- The Washington Times - Saturday, April 26, 2008

Milt Peterson, the Fairfax developer behind National Harbor, had the rare opportunity to build a town from scratch. His 300-acre, megacomplex of condominiums, restaurants, shops, offices and hotels on the banks of the Potomac is the biggest project to be built in Prince George’s County, Md.

Part town center, part waterfront resort, part outdoor mall, the $4 billion development will comprise 7.35 million square feet when it is finished in 10 years. Three of its hotels, a trio of commercial buildings and an array of public spaces are already completed, providing an early indication of how this long-anticipated community is taking shape.

The most welcoming aspect of National Harbor is its 1.25 miles of waterfront near the Wilson Bridge. Now transformed with piers and promenade, this is one of the few places in the Washington area where you can easily park the car and stroll along a manicured landscape at the river’s edge.

Sited off Interstates 295 and 495 in Oxon Hill, the development isn’t connected to an urban setting like Baltimore’s Inner Harbor. Mr. Peterson didn’t have to worry about persnickety review boards arguing for preservation and contextual design.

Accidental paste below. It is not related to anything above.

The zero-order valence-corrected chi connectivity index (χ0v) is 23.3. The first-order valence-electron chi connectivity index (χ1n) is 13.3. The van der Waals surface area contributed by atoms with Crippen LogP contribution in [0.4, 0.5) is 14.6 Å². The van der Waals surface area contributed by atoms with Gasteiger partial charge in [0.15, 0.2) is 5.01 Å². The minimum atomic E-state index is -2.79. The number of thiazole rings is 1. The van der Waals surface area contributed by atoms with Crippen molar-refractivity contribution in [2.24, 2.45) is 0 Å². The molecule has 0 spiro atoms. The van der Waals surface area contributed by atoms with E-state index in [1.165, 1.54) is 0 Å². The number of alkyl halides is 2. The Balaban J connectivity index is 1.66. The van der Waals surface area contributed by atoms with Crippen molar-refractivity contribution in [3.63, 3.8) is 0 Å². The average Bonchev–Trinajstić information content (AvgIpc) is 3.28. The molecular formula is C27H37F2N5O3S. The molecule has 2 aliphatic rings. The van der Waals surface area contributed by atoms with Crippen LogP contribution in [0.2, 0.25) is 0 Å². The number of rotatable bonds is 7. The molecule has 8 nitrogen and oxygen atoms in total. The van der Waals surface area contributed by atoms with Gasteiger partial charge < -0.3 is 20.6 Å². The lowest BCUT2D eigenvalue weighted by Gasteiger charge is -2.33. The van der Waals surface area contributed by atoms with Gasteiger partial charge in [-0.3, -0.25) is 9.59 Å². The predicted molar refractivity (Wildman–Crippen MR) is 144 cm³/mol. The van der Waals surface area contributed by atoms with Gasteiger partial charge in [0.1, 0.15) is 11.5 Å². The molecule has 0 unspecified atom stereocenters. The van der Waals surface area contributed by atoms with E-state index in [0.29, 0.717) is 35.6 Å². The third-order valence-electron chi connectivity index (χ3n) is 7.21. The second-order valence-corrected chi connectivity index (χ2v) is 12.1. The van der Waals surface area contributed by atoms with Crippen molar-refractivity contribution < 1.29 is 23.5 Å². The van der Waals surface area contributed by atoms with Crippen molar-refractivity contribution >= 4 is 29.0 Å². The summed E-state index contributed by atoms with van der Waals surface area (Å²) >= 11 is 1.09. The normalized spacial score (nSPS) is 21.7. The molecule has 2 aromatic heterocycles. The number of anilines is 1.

He could have broken the rules and come up with a truly visionary plan, following in the footsteps of the pioneers who created the 20th-century new towns of Greenbelt and Columbia, Md., and Reston, Va. They still top the list of the most innovative suburban developments in the country.

Instead, National Harbor retreats to safe ground. It repeats at a larger scale the successful — and now predictable — formula familiar from recent mixed-use developments in the District and nearby suburbs. Traversing the central staircases to eateries near the waterfront recalls Georgetown’s Washington Harbour.